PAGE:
The premise is a well-worn one: the reunion ten years on of a group of university friends, and the ferocious banter, revelations and fall-out of that apparently simple gathering.
The debts of this kind of tightly-focussed social comedy to British theatre are obvious and set the bar high (Mike Bartlett’s Love, Love, Love being the best recent example). Nonetheless, Digging for Fire sets out its stall for a version speaking to the particular Irish situation – a situation that in many ways isn’t particularly Irish at all, as it turns out. But according to the Irish-ing plan, at least, issues of class take a back seat and the palliative faux-liberalism of talk radio muscles in instead. ‘It’s quite subversive, really’, says Breda, producer of the ghastly talkshow of Bryan Reynolds, a nation’s pander. And to copperfasten its Irishness, the play’s sympathies switch to the most creative talkers and seekers, the deeper conversation about the country is catalysed by the return of an emigrant, just as resolution – of plot, of lives, of problems – is reliably found by addressing vast quantities of drink.
A founder member of Rough Magic himself, Declan Hughes’s play, Digging for Fire, was first produced in 1991, and its cultural references remain firmly fixed in that moment: Bret Easton Ellis’s American Psycho, REM, New Order. Not forgetting the holiday freedoms remembered from older British influences of the Sex Pistols and, well, Enid Blyton. But they are far more than cultural references for these middle-class Dubliners, but rather markers of identity, aspirations, escape for a generation whose university education and student ideals they still hold close. (Some closer than others, as it turns out.)
A shot across the bows of a pre-Celtic Tiger Ireland when it was first produced (and the fussing over home décor with which all the conversations begin is a dead giveaway), this revival pitches itself into another moment of uncertainty. The scales have fallen from our eyes now, though, and it feels nostalgic to find some of the hottest debate centred on whether or not Ireland really is a ‘special little enclave’ pluckily holding strong against the vulgar tide of modernity. Closer to home nowadays is its deep-seated sense of being on the precipice and doing anything they can to hold off ‘the chaos’. And the inability to imagine the future is not solely an Irish problem any more.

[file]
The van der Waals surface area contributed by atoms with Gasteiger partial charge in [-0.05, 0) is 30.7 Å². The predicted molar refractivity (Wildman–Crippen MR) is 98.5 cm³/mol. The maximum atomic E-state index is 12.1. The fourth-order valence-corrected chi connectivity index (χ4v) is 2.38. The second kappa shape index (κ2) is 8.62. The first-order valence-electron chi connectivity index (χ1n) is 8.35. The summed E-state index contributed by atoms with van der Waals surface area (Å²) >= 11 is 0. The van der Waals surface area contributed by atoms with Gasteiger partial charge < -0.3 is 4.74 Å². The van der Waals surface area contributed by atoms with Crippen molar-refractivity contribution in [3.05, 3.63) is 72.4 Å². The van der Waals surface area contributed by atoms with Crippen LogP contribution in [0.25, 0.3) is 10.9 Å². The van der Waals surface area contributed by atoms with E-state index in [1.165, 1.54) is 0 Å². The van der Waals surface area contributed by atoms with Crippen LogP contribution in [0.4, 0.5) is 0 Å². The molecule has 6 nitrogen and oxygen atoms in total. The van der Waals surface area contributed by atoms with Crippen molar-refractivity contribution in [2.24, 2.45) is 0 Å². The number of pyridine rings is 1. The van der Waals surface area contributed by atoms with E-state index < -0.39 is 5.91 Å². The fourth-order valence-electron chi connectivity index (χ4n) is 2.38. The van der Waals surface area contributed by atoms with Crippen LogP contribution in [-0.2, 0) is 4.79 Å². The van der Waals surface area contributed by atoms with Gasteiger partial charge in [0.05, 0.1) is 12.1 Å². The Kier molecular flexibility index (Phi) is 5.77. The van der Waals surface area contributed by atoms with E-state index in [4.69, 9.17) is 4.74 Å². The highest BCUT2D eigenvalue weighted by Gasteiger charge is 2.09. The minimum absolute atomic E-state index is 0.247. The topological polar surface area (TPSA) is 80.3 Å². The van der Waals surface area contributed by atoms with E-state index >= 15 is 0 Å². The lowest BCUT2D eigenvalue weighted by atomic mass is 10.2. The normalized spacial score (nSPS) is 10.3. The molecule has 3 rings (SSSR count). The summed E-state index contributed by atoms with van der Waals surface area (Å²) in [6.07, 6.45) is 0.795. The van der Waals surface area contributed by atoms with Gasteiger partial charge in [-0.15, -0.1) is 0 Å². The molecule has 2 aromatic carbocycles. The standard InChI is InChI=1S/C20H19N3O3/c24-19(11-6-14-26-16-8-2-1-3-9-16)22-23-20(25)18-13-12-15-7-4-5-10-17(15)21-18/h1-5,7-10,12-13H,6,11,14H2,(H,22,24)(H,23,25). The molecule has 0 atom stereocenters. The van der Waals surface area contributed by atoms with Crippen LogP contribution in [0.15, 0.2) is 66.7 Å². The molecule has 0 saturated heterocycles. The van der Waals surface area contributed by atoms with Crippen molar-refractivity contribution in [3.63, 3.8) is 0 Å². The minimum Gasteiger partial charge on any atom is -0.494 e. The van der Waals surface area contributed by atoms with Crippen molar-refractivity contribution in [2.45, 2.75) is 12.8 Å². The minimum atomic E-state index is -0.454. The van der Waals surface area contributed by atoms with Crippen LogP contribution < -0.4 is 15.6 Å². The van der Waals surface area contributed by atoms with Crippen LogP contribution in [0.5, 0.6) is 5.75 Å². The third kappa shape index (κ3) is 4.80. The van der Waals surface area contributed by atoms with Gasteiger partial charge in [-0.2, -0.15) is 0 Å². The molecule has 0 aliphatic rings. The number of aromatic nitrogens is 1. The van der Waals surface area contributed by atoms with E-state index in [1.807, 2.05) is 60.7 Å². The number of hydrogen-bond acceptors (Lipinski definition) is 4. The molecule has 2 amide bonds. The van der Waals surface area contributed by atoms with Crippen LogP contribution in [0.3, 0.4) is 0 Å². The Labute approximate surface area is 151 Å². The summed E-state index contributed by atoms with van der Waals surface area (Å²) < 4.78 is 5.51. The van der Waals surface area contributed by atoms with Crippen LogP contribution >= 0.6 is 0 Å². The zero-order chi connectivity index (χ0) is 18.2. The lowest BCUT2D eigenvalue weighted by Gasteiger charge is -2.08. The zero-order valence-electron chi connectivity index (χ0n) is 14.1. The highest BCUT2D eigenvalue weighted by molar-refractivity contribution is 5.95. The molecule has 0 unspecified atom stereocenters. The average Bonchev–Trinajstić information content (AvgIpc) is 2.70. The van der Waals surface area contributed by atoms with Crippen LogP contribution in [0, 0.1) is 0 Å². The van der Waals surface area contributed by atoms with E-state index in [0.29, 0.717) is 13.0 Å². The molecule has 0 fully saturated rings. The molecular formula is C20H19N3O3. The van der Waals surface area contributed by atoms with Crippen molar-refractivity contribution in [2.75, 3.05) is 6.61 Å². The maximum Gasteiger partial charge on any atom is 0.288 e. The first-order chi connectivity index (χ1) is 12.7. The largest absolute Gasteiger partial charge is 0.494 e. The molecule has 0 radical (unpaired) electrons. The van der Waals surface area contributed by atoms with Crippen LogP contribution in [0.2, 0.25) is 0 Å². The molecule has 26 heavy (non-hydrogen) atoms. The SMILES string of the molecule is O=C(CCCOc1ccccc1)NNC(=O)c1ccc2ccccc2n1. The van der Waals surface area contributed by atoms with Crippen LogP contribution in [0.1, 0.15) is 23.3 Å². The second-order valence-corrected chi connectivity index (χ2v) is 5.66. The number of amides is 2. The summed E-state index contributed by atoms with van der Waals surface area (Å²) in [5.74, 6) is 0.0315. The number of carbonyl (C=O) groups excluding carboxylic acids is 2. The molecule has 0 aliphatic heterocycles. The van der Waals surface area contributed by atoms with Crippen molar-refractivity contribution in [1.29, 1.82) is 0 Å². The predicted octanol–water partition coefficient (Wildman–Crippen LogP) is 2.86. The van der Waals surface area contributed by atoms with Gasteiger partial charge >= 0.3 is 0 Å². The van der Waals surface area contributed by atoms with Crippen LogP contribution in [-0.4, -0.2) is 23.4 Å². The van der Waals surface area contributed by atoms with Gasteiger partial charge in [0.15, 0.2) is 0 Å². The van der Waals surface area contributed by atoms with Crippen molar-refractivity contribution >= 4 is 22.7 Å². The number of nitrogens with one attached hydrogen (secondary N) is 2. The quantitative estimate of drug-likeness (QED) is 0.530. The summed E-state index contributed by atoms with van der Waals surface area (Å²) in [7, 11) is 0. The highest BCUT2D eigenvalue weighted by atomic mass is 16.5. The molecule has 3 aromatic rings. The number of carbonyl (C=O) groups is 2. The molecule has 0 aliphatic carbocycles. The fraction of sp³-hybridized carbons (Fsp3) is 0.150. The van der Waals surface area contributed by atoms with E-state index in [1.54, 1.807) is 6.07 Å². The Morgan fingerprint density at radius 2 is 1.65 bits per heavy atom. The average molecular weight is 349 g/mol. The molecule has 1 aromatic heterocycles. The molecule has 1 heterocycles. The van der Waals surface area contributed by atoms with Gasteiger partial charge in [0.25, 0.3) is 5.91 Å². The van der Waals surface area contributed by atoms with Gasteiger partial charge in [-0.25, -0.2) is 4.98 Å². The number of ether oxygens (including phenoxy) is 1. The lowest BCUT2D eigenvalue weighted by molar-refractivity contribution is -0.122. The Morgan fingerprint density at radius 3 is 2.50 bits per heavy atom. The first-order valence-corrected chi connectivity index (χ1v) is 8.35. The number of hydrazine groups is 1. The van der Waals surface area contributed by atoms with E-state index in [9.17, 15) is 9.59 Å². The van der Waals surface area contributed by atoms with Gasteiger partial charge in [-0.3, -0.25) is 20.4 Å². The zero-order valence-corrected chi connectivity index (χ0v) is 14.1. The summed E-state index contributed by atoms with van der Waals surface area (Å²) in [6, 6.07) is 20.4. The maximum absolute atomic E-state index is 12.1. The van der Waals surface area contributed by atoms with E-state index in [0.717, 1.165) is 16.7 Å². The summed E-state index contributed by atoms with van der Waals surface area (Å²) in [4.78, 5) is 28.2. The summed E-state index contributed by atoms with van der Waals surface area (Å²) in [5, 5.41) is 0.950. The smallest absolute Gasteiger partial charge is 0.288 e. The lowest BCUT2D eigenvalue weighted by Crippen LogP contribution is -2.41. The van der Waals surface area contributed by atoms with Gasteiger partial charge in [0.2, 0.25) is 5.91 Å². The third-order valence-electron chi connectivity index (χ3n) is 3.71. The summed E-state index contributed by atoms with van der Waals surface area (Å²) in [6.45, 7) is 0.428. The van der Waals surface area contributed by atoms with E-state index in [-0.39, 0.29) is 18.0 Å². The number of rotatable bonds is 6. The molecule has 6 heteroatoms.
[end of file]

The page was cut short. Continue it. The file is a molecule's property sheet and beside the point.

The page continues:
Among Hughes’s targets are the glorification of Irish ‘talk’ culture: talk radio, tall stories, comforting lies – in fact, talk as anything but activity or truth-telling. (The trick for the writer, of course, is not to fall into the same trap.) That eternal playing around with language and story-telling so proudly credited as the unique heritage of Irish writers is pulled up short only in the face of terminal illness: ‘it’s a disease, not a metaphor’, the artist Emily bellows. Ironically, it is the talking scenes at the beginning of the play that are the least compelling, a little flabby, lacking in pace and development. These may well connect better following the previews. The more physically demanding scenes later on, on the other hand, glitter. The production is ably directed by Matt Torney, a graduate of Rough Magic’s SEED programme. Ciaran Bagnall’s set (in the round) does some subtle updating of the 1991 context, mixing antiques and IKEA. Crass and funny, melancholic and raucous, the play feels fresh, even if its characters slide too readily into ‘types’ – and lesser spotted privileged types these days too.
An impressive line-up of talks during the run (free, but must be pre-booked) include contributions by Anne Enright, Catriona Crowe, Roy Foster and Declan Hughes, as well as rehearsed readings of two further plays, promises to unpick still further what becomes a conversation-killer in the play: ‘it’s a great little country after all’.